Between 0.5 and 1% of the population experience chronic spontaneous urticaria (CSU) which is characterised by recurrent pruritic wheals and/or angioedema that can persist for up to six weeks.
While the precise cause of CSU remains unclear, contemporary European guidelines advocate the use of second-generation antihistamines as a first-line treatment for the condition. Although these drugs can be effective, for patients in which symptom control remains inadequate, the guidance recommends up-dosing to four times the recommended dose as a second-line treatment option.
This latter commendation is based on expert opinion and for this study, a team from the Allergology Department, Complexo Hospital, A Coruna, Spain, set out to review the available evidence to support this approach. They included studies published in English or Spanish with patients at least 12 years of age with CSU on regular (as opposed to “on-demand”) therapy with a second-generation antihistamine. Other inclusion criteria were that the study should have a single antihistamine (rather than a combination), a placebo arm and using the drug at a higher than recommended dosage.
In total and after removal of duplicates and exclusions, only 14 articles were analysed in detail including 20 to 439 patients. Six studies focused on fexofenadine (up-dosing to 720 mg), 2 on cetirizine, levocetirizine, rupatadine, desloratadine and 1 trial with either ebastine or bilastine. Furthermore, only 5 of these trials were placebo controlled and all studies lasted between 2 and 8 weeks except for one fexofenadine trial which lasted 16 weeks. A higher dose of fexofenadine produced a dose-dependent significant response and controlled CSU in the majority of patients. Commenting on their findings, the authors noted that of the 14 trials, only 6 were of high quality and that the high level of heterogeneity in sample size, design, duration etc, which made it very difficult to make comparisons. Interestingly, they also note that despite current guideline recommendations, most studies did not find a significant impact on symptom control from up-dosing.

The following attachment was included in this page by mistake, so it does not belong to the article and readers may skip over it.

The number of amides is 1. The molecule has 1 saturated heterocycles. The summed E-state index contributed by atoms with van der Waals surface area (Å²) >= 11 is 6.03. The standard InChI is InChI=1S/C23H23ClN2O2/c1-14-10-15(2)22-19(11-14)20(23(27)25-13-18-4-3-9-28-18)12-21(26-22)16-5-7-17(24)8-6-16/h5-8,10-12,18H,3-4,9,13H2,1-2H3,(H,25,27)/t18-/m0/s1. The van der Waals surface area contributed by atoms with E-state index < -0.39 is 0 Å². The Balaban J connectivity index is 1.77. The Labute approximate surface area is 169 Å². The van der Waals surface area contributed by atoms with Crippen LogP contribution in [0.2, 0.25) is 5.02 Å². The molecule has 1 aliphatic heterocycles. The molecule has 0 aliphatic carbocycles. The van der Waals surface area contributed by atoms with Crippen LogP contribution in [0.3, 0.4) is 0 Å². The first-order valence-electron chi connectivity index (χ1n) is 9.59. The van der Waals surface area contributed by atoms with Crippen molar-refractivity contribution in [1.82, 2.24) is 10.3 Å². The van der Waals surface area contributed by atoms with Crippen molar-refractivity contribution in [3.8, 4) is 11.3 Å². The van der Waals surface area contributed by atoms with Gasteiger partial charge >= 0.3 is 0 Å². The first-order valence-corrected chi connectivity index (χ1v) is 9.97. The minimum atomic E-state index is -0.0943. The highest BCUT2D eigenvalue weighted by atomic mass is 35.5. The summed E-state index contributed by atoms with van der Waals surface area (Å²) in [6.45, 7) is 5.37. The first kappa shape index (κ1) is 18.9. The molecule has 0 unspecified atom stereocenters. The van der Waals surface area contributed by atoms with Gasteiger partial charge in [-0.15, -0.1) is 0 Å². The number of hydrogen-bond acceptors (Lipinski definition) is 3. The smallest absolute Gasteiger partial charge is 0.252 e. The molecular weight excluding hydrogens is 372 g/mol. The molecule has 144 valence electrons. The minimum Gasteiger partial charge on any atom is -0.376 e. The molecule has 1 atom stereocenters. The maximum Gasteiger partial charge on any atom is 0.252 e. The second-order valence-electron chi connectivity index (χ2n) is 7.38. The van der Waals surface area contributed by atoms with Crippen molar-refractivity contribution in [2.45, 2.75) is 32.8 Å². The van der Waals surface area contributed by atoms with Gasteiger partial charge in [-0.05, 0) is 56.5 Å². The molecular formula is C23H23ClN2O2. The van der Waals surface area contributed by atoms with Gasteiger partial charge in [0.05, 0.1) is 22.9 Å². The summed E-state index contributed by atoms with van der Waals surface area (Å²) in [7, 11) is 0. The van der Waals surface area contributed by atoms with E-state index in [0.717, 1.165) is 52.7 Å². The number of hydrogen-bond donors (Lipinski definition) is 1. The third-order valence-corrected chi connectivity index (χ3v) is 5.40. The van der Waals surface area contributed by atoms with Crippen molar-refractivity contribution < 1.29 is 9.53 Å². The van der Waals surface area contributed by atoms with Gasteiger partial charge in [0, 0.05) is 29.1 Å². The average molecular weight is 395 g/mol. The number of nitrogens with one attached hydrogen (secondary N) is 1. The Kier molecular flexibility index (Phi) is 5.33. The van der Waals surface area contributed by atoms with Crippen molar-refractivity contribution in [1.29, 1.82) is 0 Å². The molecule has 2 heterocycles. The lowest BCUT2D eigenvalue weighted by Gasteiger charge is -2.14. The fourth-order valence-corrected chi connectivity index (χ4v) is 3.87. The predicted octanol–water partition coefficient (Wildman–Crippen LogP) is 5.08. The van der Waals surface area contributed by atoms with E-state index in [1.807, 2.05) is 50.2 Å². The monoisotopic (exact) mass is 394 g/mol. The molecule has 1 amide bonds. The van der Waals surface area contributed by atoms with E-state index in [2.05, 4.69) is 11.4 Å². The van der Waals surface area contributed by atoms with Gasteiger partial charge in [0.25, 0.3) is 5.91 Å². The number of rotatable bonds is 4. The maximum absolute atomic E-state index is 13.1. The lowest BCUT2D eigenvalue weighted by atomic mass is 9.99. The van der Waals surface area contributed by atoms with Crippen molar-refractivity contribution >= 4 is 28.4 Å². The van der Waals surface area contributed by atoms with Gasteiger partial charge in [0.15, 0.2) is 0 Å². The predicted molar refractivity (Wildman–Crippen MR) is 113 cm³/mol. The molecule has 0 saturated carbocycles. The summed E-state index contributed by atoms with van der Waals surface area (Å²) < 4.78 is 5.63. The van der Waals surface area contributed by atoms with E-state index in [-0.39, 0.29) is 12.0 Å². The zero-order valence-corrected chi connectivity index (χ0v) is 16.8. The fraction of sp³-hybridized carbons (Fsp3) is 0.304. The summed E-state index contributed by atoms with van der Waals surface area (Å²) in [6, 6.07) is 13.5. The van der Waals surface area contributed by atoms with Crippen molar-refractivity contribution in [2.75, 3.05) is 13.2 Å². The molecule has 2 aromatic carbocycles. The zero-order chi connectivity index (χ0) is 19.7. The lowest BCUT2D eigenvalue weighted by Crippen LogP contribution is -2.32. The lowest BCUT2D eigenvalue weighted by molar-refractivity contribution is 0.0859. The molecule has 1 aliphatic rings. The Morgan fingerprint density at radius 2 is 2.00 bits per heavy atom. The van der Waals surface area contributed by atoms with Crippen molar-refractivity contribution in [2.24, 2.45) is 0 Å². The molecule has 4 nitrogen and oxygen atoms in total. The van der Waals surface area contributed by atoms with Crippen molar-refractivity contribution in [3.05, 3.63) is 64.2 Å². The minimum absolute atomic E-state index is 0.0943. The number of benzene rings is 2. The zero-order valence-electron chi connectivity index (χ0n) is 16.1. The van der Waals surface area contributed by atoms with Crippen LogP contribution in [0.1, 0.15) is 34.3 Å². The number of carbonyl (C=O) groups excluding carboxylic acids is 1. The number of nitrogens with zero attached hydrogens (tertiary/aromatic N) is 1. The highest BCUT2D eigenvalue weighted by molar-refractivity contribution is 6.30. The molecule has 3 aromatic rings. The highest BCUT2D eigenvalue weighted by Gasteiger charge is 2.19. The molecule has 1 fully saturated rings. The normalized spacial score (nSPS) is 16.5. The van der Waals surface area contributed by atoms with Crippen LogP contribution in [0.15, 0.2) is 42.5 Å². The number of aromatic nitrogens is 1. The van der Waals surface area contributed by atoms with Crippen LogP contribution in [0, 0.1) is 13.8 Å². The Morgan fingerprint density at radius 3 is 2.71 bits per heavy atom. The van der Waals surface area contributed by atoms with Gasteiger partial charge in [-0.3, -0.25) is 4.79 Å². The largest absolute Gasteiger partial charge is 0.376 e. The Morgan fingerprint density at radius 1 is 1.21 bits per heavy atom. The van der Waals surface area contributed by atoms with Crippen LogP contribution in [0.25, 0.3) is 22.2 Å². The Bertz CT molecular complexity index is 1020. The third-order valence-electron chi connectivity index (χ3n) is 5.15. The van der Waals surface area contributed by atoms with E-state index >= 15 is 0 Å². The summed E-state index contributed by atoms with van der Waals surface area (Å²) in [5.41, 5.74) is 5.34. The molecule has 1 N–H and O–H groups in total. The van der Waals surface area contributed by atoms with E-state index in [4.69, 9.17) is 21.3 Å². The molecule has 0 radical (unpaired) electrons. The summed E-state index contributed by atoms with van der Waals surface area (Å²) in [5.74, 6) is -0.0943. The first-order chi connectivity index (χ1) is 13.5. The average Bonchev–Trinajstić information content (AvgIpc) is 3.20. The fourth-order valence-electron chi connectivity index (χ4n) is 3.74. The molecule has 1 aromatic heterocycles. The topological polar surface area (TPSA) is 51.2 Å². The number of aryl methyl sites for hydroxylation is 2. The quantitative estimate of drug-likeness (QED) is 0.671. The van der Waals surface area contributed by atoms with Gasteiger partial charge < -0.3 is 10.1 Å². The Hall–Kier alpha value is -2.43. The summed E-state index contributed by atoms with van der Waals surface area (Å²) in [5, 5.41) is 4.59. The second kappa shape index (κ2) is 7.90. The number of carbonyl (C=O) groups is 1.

The authors concluded that while up-dosing appears both effective and safe, there is a lack of evidence to support this approach and called for further studies to validate the recommendations in guidelines.
Iriarte SP T et al. Up-dosing antihistamines inn chronic spontaneous urticaria: efficacy and safety. A systematic review of the literature. J Investig Allergol Clin Immunol 2020 doi: 10.18176/jiaci.0649